The world of superheroes is a funny old place, home to some of the craziest and most imaginative storytelling of the last century, but eternally trapped in a constantly regressive rut. Long time fans simultaneously demand change and uniformity, for heroes to evolve and remain the same age forever more.
This month Marvel announced three key upcoming changes in its comics line, which was met with familiar outrage and increasing mainstream press interest towards this medium that has given the public their favourite superhero movies. But what was most interesting to many onlookers were not the announcements themselves, but the chosen method of broadcast.
The View, a US daytime talk show, exclusively announced that Thor was to be female in an upcoming title. "It’s a huge day in the Marvel Universe," revealed Whoopi Goldberg. "Thor, the God of Thunder, he messed up. He is no longer worthy to hold that damn hammer of his. And for the first time in history that hammer is being held by a woman."
It’s not often that a superhero comic gives me chills, particularly when we’re talking villains, but then it’s not often you that see a superhero comic from someone like Kate Brown.
Confession: Kate Brown is one of my favourite comic creators. In my other life as a bookseller the most common comics related question I get is, “what graphic novel should I read if I’ve never read comics before?”, and my answer is always this: “Fish + Chocolate by Kate Brown”. (and Karrie Fransman’s The House that Groaned and Hannah Berry’s Adamtine – my unholy trinity now joined by Mary Talbot!)
Brown’s art and storytelling skills are phenomenal, and it doesn’t hurt that in person she is cooler than a whole bag of cucumbers.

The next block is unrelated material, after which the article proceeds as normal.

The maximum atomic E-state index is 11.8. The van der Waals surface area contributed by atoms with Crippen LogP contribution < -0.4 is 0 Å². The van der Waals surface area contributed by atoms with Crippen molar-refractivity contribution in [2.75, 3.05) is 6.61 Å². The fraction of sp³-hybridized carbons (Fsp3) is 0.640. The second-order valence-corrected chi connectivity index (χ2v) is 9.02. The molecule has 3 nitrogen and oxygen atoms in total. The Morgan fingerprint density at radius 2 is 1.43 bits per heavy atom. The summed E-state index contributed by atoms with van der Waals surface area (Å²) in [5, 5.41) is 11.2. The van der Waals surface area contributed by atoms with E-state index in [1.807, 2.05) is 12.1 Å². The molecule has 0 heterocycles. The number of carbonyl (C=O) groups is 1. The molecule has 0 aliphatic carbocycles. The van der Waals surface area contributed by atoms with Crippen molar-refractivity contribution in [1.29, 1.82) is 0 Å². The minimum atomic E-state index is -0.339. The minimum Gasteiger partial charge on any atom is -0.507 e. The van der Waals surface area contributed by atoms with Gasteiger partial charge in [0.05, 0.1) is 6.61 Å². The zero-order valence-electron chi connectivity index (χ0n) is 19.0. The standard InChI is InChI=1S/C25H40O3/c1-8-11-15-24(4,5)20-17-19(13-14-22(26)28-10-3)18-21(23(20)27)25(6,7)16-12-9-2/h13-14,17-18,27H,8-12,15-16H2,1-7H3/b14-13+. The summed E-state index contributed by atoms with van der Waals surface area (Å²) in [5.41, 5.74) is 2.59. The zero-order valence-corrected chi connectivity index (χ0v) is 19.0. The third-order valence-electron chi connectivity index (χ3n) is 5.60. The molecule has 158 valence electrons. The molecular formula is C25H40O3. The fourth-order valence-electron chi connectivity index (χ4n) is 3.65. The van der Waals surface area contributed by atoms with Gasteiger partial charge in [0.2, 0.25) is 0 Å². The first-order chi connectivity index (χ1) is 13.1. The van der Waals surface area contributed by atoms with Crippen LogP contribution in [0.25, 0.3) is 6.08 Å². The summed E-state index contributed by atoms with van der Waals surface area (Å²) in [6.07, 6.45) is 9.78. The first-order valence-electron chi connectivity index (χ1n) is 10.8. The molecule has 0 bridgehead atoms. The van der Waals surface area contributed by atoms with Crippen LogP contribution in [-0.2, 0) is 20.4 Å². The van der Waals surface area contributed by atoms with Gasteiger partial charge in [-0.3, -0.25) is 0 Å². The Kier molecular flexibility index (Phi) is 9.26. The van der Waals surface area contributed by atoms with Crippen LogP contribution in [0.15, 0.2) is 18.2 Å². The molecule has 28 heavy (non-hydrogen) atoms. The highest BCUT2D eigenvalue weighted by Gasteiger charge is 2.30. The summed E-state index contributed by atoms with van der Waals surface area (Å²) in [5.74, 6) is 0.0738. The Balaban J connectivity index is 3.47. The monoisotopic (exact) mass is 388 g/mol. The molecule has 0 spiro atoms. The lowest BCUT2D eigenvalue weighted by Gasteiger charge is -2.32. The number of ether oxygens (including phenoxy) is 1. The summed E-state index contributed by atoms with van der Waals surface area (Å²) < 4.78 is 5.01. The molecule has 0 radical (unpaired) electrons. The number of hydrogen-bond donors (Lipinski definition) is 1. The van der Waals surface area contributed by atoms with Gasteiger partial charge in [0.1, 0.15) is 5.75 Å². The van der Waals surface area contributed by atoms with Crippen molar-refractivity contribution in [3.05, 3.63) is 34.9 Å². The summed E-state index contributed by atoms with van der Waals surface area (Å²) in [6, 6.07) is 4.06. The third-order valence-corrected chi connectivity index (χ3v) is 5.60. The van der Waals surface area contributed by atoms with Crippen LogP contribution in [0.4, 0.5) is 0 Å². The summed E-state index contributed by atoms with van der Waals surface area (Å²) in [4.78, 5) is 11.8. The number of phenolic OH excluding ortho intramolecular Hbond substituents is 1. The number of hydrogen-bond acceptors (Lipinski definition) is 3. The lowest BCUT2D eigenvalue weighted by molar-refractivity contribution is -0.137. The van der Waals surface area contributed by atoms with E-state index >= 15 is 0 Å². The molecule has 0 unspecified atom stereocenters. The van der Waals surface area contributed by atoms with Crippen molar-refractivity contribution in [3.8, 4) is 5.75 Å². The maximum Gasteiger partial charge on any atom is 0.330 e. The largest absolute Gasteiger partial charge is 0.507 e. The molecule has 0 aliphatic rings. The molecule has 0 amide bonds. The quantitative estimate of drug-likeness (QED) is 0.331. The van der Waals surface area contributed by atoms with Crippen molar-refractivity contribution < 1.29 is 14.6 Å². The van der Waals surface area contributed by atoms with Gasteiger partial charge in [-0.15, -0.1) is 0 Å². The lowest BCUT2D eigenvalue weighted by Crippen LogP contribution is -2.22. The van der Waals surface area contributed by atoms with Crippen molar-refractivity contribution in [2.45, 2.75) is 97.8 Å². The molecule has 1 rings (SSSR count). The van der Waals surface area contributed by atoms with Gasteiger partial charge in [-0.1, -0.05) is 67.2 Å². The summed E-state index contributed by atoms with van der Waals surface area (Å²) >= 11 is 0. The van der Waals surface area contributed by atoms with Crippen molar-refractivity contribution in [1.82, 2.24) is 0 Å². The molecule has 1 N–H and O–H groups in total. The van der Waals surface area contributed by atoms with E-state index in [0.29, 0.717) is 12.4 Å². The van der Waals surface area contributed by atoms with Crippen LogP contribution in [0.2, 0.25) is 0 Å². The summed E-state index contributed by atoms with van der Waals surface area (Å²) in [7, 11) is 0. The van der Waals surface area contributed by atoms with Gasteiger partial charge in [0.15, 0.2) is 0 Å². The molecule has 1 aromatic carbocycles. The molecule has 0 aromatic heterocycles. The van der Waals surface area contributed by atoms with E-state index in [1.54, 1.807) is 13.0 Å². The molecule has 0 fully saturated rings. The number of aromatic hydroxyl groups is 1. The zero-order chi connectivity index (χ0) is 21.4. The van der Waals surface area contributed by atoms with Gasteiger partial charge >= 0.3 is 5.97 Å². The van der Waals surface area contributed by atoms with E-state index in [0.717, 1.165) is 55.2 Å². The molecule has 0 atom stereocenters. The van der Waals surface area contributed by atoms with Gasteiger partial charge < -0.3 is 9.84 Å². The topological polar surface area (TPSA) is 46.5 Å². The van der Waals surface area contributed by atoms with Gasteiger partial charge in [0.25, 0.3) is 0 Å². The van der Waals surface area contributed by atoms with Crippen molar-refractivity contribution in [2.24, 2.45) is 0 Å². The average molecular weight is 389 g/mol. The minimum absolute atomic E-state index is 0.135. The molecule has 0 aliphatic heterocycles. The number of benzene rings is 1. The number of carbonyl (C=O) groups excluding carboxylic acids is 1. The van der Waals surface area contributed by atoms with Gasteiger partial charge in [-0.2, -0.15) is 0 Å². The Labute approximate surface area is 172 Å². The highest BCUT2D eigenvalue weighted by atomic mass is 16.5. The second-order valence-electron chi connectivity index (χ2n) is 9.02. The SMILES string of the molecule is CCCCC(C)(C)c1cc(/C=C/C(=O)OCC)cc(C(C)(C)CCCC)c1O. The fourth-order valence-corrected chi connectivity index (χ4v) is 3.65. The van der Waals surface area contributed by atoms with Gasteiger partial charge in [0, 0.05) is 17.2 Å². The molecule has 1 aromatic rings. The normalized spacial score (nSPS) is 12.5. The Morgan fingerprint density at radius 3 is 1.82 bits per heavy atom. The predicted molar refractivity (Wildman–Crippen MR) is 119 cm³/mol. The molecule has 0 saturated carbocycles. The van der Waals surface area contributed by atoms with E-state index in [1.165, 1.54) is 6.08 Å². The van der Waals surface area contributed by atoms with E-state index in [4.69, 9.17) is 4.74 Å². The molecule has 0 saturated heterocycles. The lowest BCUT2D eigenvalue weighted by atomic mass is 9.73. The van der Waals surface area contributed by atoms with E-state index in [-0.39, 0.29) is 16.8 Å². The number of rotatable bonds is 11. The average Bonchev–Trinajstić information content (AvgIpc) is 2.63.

Marvel continue to tempt me with their extraordinary cover designs that are leaving many other publishers in the shade. Coming to Fearless Defenders blind of recent continuity, I had high hopes for this all female line-up, and was promptly swept off my feet.
...Yes there are tits. There is indeed ass. But for the first time, I get the sense that this is cheesecake that isn’t being aimed primarily at the male readers. There is a whole other demographic out there that loves reading about smart, sassy women who happen to be fantastically gorgeous without being objectified for the male gaze.
In the last couple of weeks there has been a slew of articles about the subject of "women in comics" that range from calling out "hot" women that supposedly pretend to be into "geek culture", to telling us that the phrase "women in comics" is passée because the battle has been won, and to other articles taking the depressing line that superhero comics will never change.
The first takes a line on policing just how geeky an attractive women has to be to count as a geek, while ignoring the inherent sexism of industries that pay women to dress in provocative clothes and strut their stuff. The second, makes the mistake of thinking that the experiences of some of the women who have had success in comics are universal, and the third is a tad confusing as I know the author is not against giving up on working towards better representation and portrayals of women at DC and Marvel, yet takes the angle that we should focus on indie comics instead where women are more welcome.
"For a bulky segment of a century, I have been an avid follower of comic strips - all comic strips; this is a statement made with approximately the same amount of pride with which one would say, 'I've been shooting cocaine into my arm for the past twenty-five years.' I cannot remember how the habit started, and I am presently unable to explain why it persists. I only know that I'm hooked, by now, that's all." - Dorothy Parker, 1943